"History of Lincoln, Oneida, and Vilas Counties Wisconsin"

Compiled by George O.Jones, Norman S. McVean and Others. Printed in 1924 by H.C.Cooper. Jr. & Co., Minneapoli-Winona MN. ill. 787 pages. The first two hundred pages are history of the three counties, the remainder of the book is biographies.


Somewhat more than one-half the soil of Oneida County is adapted to agri-cultural purposes, there being about 500,000 acres of tillable land in the county. Though it was the timber wealth that caused the opening up of his region, the farmer was not long behind the lumberman. The suitability of the soil for most branches of agriculture followed in the northern part of the country was early ascertained. In 1882, when Rhinelander was founded, a small clearing or opening existed in the forest on or near the site now occupied by the court house. It was planted with potatoes and yielded a bountiful crop of excellent quality.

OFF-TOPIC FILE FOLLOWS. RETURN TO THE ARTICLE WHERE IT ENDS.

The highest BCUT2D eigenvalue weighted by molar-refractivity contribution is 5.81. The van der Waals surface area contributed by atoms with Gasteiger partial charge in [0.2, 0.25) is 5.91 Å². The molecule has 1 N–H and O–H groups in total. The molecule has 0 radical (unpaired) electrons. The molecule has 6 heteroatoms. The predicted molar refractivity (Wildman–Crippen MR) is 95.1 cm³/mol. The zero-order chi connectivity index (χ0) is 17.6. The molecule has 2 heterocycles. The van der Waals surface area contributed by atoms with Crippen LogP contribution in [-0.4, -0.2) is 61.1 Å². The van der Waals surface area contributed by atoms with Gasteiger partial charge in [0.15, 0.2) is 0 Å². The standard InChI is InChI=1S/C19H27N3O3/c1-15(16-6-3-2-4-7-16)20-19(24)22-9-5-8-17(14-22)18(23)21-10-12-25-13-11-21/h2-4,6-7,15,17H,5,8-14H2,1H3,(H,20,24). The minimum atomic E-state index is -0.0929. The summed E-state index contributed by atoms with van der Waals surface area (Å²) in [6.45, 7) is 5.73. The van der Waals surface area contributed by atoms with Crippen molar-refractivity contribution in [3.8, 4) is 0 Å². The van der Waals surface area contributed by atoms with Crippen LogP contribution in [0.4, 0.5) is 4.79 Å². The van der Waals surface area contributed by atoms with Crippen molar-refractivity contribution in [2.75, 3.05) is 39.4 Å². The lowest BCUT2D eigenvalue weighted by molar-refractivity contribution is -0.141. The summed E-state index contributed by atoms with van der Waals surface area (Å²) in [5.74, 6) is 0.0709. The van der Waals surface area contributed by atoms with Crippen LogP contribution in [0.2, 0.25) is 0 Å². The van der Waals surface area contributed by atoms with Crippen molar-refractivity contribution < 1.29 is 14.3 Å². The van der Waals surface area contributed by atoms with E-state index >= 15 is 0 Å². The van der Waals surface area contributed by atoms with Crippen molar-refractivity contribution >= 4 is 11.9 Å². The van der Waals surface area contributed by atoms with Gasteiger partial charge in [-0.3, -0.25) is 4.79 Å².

Not much was done for some years, however, except that a few vegetables were raised by some of the settlers for home consumption; but by the early 90's some progress seems to have been made along agricultural lines, as in May, 1891, the county board took steps to procure a site for a fair ground, appointing a committee for that purpose. The matter seems to have been dropped for the time being, however, and it was not until 1895 that it assumed a practical shape. It was in that year that the Oneida County Agricultural Society was formed, with Fred Coon as president and Arthur Taylor as secretary and treasurer. The county board of supervisors took co-operative action, appropriating $500 to help the society purchase a site for the fair ground, which was the same that is now in use for that purpose, lying just outside the city limits, southeast from the court house, in the town of Pelican. The necessary buildings were erected and a half-mile race track laid out. Frank Parker, who had been very active in promoting and organ-izing the society, built the grand stand with his own money, but was reimbursed later from the funds of the society after there were sufficient proceeds. By 1903 the Rhinelander race track had the reputation of being one of the best in the state. From time to time as necessity arose the county board aided the Society by appropriations, as in February, 1907, when $500 was thus appropriated to help pay for the improvements in buildings and grounds. In January, 1908, the Society or Association, as it was now called, found itself in financial straits, "owing to con-ditions of fire that prevailed in the county during fair week, 1908, causing many to stay away," and the county board had to help to the extent of about $1,000, the Association turning over to the board a deed in trust for the land, some 25 acres in all. In May, 1919, the land, including improvements, was purchased from the Association by the county for the sum of $3,500, but subsequently the property was re-transferred.